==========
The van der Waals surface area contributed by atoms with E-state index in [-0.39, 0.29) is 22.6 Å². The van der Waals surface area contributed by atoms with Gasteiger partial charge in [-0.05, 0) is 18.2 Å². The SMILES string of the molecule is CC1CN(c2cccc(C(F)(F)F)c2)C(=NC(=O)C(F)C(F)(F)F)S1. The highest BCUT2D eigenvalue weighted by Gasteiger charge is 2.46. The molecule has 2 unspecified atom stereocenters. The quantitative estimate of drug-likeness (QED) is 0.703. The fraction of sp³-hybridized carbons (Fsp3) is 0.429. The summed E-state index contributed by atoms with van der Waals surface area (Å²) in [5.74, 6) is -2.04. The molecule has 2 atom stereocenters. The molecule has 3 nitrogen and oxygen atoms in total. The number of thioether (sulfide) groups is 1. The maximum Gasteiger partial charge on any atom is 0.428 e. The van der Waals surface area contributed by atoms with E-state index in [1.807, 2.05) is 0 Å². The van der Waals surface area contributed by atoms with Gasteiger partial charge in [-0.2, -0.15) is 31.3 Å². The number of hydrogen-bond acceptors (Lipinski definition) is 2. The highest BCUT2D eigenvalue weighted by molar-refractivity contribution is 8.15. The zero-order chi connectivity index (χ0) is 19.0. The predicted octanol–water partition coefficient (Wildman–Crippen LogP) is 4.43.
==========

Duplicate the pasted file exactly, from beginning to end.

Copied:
The van der Waals surface area contributed by atoms with E-state index in [-0.39, 0.29) is 22.6 Å². The van der Waals surface area contributed by atoms with Gasteiger partial charge in [-0.05, 0) is 18.2 Å². The SMILES string of the molecule is CC1CN(c2cccc(C(F)(F)F)c2)C(=NC(=O)C(F)C(F)(F)F)S1. The highest BCUT2D eigenvalue weighted by Gasteiger charge is 2.46. The molecule has 2 unspecified atom stereocenters. The quantitative estimate of drug-likeness (QED) is 0.703. The fraction of sp³-hybridized carbons (Fsp3) is 0.429. The summed E-state index contributed by atoms with van der Waals surface area (Å²) in [5.74, 6) is -2.04. The molecule has 2 atom stereocenters. The molecule has 3 nitrogen and oxygen atoms in total. The number of thioether (sulfide) groups is 1. The maximum Gasteiger partial charge on any atom is 0.428 e. The van der Waals surface area contributed by atoms with E-state index in [1.807, 2.05) is 0 Å². The van der Waals surface area contributed by atoms with Gasteiger partial charge in [-0.2, -0.15) is 31.3 Å². The number of hydrogen-bond acceptors (Lipinski definition) is 2. The highest BCUT2D eigenvalue weighted by molar-refractivity contribution is 8.15. The zero-order chi connectivity index (χ0) is 19.0. The predicted octanol–water partition coefficient (Wildman–Crippen LogP) is 4.43.